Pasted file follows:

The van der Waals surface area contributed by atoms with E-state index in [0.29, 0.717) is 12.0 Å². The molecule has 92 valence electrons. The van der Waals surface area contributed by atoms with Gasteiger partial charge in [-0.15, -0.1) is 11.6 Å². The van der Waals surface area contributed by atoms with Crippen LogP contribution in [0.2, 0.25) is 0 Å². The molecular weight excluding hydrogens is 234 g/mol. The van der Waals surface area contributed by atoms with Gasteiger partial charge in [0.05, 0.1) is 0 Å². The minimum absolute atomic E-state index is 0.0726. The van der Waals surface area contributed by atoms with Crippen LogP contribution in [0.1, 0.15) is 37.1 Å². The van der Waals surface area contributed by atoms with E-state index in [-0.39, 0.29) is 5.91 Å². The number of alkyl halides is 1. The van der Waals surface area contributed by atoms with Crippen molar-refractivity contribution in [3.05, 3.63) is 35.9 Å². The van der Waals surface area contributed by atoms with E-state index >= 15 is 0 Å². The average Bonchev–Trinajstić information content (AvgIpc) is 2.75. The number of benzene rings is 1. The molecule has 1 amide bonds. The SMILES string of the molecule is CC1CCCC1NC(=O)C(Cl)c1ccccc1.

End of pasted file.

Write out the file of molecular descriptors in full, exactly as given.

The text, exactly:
The van der Waals surface area contributed by atoms with E-state index in [0.29, 0.717) is 12.0 Å². The molecule has 92 valence electrons. The van der Waals surface area contributed by atoms with Gasteiger partial charge in [-0.15, -0.1) is 11.6 Å². The van der Waals surface area contributed by atoms with Crippen LogP contribution in [0.2, 0.25) is 0 Å². The molecular weight excluding hydrogens is 234 g/mol. The van der Waals surface area contributed by atoms with Gasteiger partial charge in [0.05, 0.1) is 0 Å². The minimum absolute atomic E-state index is 0.0726. The van der Waals surface area contributed by atoms with Crippen LogP contribution in [0.1, 0.15) is 37.1 Å². The van der Waals surface area contributed by atoms with E-state index in [-0.39, 0.29) is 5.91 Å². The number of alkyl halides is 1. The van der Waals surface area contributed by atoms with Crippen molar-refractivity contribution in [3.05, 3.63) is 35.9 Å². The van der Waals surface area contributed by atoms with E-state index >= 15 is 0 Å². The average Bonchev–Trinajstić information content (AvgIpc) is 2.75. The number of benzene rings is 1. The molecule has 1 amide bonds. The SMILES string of the molecule is CC1CCCC1NC(=O)C(Cl)c1ccccc1.